Each of the bacterial phyla is itself a branching radiation from the base of the domain. Phylogenetic trees representing the different levels of bacterial diversity, with variable degrees of accuracy, can be downloaded from the public databases. The diversity and richness of the branches among and within the phyla are only beginning to be perceived because natural microbial diversity is so extremely undersampled. Representatives of some phyla, such as Proteobacteria (which includes, e.g., Escherichia spp., Rhodobacter spp., Rhizobium spp., Caulobacter spp., and Desulfovibrio spp.) or Firmicutes (which includes Bacillus spp., Clostridium spp., Staphylococcus spp., Lactobacillus spp., Heliobacterium spp., etc.), are cosmopolitan in the environment and the human experience and express a diversity of metabolisms, with phototrophic, heterotrophic, and autotrophic representatives. Other groups, while geographically distributed, seem more specialized. Representatives of the Aquificales, for instance, seem mainly to make a living by hydrogen oxidation, with oxygen or sulfate as the electron acceptor. Although this might seem to be a common physiology, representatives of this phylum so far have been detected only at high temperatures, such as in geothermal springs or hot oil wells. As another example, cyanobacteria seem to be restricted to a phototrophic state, so far as is known. As still other examples, sequences representative of the candidate phyla WS6 and OP11 are widely distributed geographically, but only in anoxic environments. This may indicate rather restricted metabolisms for the kinds of organisms that correspond to the sequences.
The structure of the base of the bacterial rRNA tree—the detail of any branching orders of the bacterial phyla—is not clear at this time. Indeed, the early development of the bacterial phyla may not have been treelike. Rather, it may have been a basal radiation, a “big bang” model for the origin of the bacterial phyla (53
). Figure portrays the base of the bacterial tree as a “polytomy,” a star radiation clouded by the uncertainties of any estimation at that depth in the bacterial tree. It is common in phylogenetic analyses that particular sequences, for instance, those of some representatives of the Aquificales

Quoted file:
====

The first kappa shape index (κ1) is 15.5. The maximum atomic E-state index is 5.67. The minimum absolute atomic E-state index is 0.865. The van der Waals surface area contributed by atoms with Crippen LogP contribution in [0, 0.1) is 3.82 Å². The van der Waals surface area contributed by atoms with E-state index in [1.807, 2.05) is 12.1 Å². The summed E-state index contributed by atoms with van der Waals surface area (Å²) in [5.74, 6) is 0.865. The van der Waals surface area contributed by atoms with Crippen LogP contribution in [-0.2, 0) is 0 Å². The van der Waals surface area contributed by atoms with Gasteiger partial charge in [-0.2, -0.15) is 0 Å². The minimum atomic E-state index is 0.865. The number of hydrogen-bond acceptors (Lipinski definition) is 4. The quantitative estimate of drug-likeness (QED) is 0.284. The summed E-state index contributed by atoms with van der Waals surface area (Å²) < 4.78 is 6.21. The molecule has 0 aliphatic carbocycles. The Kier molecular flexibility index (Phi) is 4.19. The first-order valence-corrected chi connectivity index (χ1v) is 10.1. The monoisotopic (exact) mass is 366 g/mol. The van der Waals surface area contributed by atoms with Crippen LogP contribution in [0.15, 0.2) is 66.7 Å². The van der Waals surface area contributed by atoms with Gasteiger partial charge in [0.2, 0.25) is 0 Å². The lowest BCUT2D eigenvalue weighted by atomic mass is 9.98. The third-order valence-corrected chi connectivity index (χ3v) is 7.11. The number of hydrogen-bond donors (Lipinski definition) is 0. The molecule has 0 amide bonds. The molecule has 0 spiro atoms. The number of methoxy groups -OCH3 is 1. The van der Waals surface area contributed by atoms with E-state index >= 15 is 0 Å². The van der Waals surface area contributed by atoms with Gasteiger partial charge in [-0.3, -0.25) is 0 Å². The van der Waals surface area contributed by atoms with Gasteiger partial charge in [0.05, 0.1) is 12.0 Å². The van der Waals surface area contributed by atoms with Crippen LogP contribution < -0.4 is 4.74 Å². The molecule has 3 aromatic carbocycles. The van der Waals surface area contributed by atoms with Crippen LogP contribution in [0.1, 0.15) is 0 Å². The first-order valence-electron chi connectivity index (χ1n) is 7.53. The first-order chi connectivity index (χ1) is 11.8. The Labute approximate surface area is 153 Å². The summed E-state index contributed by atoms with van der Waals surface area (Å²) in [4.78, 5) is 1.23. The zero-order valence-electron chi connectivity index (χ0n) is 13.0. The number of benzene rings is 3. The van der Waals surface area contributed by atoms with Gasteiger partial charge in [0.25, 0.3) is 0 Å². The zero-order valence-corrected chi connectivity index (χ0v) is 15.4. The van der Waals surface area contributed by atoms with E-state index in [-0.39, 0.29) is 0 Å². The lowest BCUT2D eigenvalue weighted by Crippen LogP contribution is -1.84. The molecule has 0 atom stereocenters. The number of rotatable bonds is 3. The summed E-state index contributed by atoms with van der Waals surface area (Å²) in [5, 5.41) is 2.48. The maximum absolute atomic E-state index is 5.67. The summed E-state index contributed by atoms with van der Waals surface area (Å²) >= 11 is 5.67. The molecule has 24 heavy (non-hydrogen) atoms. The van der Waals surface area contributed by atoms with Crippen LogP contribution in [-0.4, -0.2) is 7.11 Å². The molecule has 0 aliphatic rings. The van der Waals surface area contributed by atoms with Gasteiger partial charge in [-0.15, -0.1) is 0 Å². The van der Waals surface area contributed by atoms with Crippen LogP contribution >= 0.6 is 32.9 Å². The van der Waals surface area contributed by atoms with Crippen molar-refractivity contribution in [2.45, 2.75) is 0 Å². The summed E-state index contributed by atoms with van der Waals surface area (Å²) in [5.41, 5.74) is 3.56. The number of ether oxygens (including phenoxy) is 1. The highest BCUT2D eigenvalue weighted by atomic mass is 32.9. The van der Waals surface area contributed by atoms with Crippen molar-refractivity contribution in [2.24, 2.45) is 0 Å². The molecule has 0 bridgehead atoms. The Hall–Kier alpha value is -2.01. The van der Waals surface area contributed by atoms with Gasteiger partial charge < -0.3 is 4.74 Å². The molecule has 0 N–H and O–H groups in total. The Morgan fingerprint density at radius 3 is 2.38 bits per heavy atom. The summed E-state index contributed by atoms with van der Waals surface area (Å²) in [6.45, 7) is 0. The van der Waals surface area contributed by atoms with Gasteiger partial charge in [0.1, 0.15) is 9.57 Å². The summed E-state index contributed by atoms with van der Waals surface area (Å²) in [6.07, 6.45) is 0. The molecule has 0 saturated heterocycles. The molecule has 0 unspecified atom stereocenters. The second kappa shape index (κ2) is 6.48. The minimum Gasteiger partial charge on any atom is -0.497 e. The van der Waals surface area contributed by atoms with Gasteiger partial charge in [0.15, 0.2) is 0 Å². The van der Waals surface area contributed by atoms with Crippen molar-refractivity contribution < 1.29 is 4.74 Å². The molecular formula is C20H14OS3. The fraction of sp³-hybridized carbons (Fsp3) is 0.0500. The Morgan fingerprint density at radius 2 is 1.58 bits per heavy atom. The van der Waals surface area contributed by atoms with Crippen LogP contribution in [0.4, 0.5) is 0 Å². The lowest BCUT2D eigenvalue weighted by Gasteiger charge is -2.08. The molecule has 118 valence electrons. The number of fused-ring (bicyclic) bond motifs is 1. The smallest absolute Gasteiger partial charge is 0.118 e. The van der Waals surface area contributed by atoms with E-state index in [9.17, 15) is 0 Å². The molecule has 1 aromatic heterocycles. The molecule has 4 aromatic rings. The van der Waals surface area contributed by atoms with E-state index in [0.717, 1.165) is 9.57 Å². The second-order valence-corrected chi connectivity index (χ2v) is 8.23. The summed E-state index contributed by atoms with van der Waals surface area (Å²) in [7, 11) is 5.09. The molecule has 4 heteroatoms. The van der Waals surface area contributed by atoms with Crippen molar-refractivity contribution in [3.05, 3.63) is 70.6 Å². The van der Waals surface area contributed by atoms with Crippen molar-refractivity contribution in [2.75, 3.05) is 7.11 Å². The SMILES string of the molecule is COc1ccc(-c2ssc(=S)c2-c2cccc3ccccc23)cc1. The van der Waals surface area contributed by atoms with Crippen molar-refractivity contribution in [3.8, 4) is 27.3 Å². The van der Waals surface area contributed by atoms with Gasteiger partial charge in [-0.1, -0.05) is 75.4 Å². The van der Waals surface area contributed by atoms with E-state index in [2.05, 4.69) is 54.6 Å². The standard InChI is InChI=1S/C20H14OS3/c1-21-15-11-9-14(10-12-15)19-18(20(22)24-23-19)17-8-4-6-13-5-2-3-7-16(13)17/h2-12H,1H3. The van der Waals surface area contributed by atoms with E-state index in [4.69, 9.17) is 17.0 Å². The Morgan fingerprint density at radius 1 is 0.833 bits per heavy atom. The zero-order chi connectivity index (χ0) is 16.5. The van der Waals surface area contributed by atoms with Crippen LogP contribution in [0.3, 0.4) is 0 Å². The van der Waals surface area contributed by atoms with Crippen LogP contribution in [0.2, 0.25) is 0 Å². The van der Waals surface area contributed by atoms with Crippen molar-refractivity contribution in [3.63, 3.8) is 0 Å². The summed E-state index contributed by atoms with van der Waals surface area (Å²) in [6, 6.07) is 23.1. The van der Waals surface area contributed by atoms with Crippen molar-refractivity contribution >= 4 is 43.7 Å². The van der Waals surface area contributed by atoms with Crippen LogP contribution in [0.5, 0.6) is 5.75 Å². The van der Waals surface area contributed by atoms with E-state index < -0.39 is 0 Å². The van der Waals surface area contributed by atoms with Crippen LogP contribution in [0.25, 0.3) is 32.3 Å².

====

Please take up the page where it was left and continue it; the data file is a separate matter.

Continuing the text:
, seem to branch more deeply in the bacterial tree than those of other phyla. This led to the popular notion that such organisms are particularly “primitive” divergences compared to other bacteria. However, the phylogenetic results that indicate greater or lesser depth of branching of the main bacterial phyla are based on only a few SSU rRNA residues and are not seen in analyses using other genes (6
). At this time, I do not think there is convincing evidence for particularly deeply branching phyla in the bacterial tree.
Any specific relationships among the main bacterial phyla to comprise “superphyla” are unclear at this time, although some results indicate such associations. For instance, some rRNA comparisons conflate the verrucomicrobia, chlamydiae, and planctomycete phyla to indicate deep affiliation, although sequence representation for these little-known groups of organisms is limited (32
). Sequence representation in phylogenetic analyses can significantly alter associations of sequences at the base of the bacterial tree, so some phylum shuffling will be inevitable as the databases expand. In general, however, associations seen only in rRNA or other molecular sequence comparisons are subject to uncertainties, as discussed above, and need to be confirmed by other analyses, such as pangenomic comparisons.